Never a science major, I certainly learned a lot the past few months working with Ms. Micco’s 8th grade class at Hannah Gibbons Stem School. The students have been studying genetics, focusing on Sickle Cell Disease (SCD). To better understand this disease that disproportionally affects those of African American descent, the class interviewed pediatrician and hematologist, Dr. Connie Piccone, from UH Rainbow Babies and Children’s Hospital at Case Western Reserve University. Students worked in four groups to address the demographics, ethics around testing, general facts about the disease, and a human interest story about an 8th grader with SCD. The result of their hard work is “The Today Show at Hannah Gibbons,” a twenty-minute health program written, produced and filmed by the students. The whole class brainstormed interview questions for Dr. Piccone and did an amazing job interviewing her. Students also interviewed “man on the street” style, as well as writing intros to their pieces to be used in the final production. The human interest piece was particularly filmed well. One student acted as if he had the disease and the film crew members were awesome at putting him in situations that challenged him while at school. I know the students were very surprised, as was I, about the many people who have SCD and how a cure still has not been found. Dr. Piccone stressed that the students should talk about SCD with friends and family. I was especially impressed by the acting and filming from my class over our five sessions together. Dr. Piccone was wonderful and even sang a tune (off camera). Students asked her what career she would pursue if she wasn’t a doctor, and she said a singer! Sing out for an end to SCD, I’m sure!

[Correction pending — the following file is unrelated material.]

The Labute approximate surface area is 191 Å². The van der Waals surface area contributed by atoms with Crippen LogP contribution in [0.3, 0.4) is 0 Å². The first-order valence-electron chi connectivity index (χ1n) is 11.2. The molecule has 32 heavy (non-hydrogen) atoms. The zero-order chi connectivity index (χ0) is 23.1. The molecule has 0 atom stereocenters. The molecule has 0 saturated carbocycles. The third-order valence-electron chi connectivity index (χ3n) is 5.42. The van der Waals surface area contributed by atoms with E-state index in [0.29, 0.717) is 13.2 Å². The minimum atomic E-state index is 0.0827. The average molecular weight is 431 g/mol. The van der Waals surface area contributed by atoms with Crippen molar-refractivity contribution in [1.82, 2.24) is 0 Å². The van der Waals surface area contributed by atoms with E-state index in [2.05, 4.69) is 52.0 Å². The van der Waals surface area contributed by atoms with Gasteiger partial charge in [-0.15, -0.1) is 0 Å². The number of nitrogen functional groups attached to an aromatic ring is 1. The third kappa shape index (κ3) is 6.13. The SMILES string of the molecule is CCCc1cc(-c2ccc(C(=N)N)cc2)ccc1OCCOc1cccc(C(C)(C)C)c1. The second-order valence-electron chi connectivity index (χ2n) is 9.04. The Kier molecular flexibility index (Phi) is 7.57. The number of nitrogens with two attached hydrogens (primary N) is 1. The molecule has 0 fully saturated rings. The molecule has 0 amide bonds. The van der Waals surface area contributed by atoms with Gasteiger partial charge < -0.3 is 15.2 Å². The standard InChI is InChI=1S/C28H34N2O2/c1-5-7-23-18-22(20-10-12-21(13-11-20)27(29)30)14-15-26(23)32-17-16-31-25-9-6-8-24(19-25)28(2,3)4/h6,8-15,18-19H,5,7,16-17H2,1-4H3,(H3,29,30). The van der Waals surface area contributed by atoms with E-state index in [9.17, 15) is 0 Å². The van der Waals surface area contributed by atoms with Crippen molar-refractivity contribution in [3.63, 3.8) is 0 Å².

Tag Archives: media
On Monday, April 21st, I will begin a multimedia project with CMSD Kindergarten students at Mound, Orchard, and Hannah Gibbons STEM schools. Each of the students in the four classes I am working with will work as an author and illustrator to create their own eBook, telling the story of the lifecycle of a butterfly. Students will experience a variety of production techniques including painting, green screen, puppetry, and video- which we will combine using the BookCreator app for iPad. Each classroom is also receiving live caterpillars, allowing students to observe the life cycle of butterflies in their classroom as we work on the project. I have designed this project to combine visual arts, technology, language arts, and science goals, and the finished eBooks will be viewable in an interactive format online, and also printed as books. I’m excited to work with the students over the next few weeks on this project, and I look forward to seeing the finished projects on display for the CMSD’s STEM Fair.
Although I think everything we do is fun and relevant and an opportunity to take things to a new and different level, the students are sometimes slow to come on board. Academic tie-in sometimes makes the students feel “oh yeah, you’re not fooling me. This is still school work.” For me, the key is to let the students have creative control. Even let them know it’s ok to take risks. Get crazy! Try it a new way. Add unexpected elements, or tell the story complete with all the required facts, but in a way that appeals to you and your peers.
For example, this group of young ladies is creating a P.S.A. (Public Service Announcement) about the invasive zebra mussels to our fresh water supplies. They wanted to make it as a rap video. I told them “great!” as long as it included 1) the necessary three, researched acts, 2) met the requirements of 30 seconds or 1 minute exact screen time, 3) made the appeal to the public for more action, and 4) gave a go to organization to get more info. They more than met the requirements and came in with a polished, rehearsed, right on performance. Well done, ladies!